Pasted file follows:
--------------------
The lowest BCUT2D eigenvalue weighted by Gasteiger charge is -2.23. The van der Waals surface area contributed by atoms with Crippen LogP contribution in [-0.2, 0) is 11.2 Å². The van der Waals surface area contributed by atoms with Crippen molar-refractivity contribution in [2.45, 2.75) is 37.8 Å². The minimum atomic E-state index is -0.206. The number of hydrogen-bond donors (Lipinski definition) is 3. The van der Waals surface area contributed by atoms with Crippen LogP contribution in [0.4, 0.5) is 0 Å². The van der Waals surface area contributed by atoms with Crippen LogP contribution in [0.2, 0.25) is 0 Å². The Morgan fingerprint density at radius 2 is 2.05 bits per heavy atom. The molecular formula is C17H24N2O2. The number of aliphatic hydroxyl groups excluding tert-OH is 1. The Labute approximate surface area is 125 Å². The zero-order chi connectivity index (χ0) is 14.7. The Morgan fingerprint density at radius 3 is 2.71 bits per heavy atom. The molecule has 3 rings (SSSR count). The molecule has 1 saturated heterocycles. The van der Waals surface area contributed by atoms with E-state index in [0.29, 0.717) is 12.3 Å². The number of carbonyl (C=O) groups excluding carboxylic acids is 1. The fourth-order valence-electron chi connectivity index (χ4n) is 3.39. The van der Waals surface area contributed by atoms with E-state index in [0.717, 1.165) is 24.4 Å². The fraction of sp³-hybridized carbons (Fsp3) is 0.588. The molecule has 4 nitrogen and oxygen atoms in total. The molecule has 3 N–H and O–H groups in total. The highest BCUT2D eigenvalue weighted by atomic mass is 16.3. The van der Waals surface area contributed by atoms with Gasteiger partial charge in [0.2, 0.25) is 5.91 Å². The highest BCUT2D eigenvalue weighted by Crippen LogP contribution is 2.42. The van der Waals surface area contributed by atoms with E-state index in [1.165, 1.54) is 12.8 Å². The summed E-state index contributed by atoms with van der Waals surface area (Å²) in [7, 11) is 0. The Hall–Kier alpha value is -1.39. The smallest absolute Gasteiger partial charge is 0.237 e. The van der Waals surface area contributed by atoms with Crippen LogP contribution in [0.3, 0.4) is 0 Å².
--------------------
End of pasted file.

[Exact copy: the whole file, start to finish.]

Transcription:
The lowest BCUT2D eigenvalue weighted by Gasteiger charge is -2.23. The van der Waals surface area contributed by atoms with Crippen LogP contribution in [-0.2, 0) is 11.2 Å². The van der Waals surface area contributed by atoms with Crippen molar-refractivity contribution in [2.45, 2.75) is 37.8 Å². The minimum atomic E-state index is -0.206. The number of hydrogen-bond donors (Lipinski definition) is 3. The van der Waals surface area contributed by atoms with Crippen LogP contribution in [0.4, 0.5) is 0 Å². The van der Waals surface area contributed by atoms with Crippen LogP contribution in [0.2, 0.25) is 0 Å². The Morgan fingerprint density at radius 2 is 2.05 bits per heavy atom. The molecular formula is C17H24N2O2. The number of aliphatic hydroxyl groups excluding tert-OH is 1. The Labute approximate surface area is 125 Å². The zero-order chi connectivity index (χ0) is 14.7. The Morgan fingerprint density at radius 3 is 2.71 bits per heavy atom. The molecule has 3 rings (SSSR count). The molecule has 1 saturated heterocycles. The van der Waals surface area contributed by atoms with E-state index in [0.29, 0.717) is 12.3 Å². The number of carbonyl (C=O) groups excluding carboxylic acids is 1. The fourth-order valence-electron chi connectivity index (χ4n) is 3.39. The van der Waals surface area contributed by atoms with E-state index in [0.717, 1.165) is 24.4 Å². The fraction of sp³-hybridized carbons (Fsp3) is 0.588. The molecule has 4 nitrogen and oxygen atoms in total. The molecule has 3 N–H and O–H groups in total. The highest BCUT2D eigenvalue weighted by atomic mass is 16.3. The van der Waals surface area contributed by atoms with Gasteiger partial charge in [0.2, 0.25) is 5.91 Å². The highest BCUT2D eigenvalue weighted by Crippen LogP contribution is 2.42. The van der Waals surface area contributed by atoms with E-state index in [1.165, 1.54) is 12.8 Å². The summed E-state index contributed by atoms with van der Waals surface area (Å²) in [7, 11) is 0. The Hall–Kier alpha value is -1.39. The smallest absolute Gasteiger partial charge is 0.237 e. The van der Waals surface area contributed by atoms with Crippen LogP contribution in [0.3, 0.4) is 0 Å².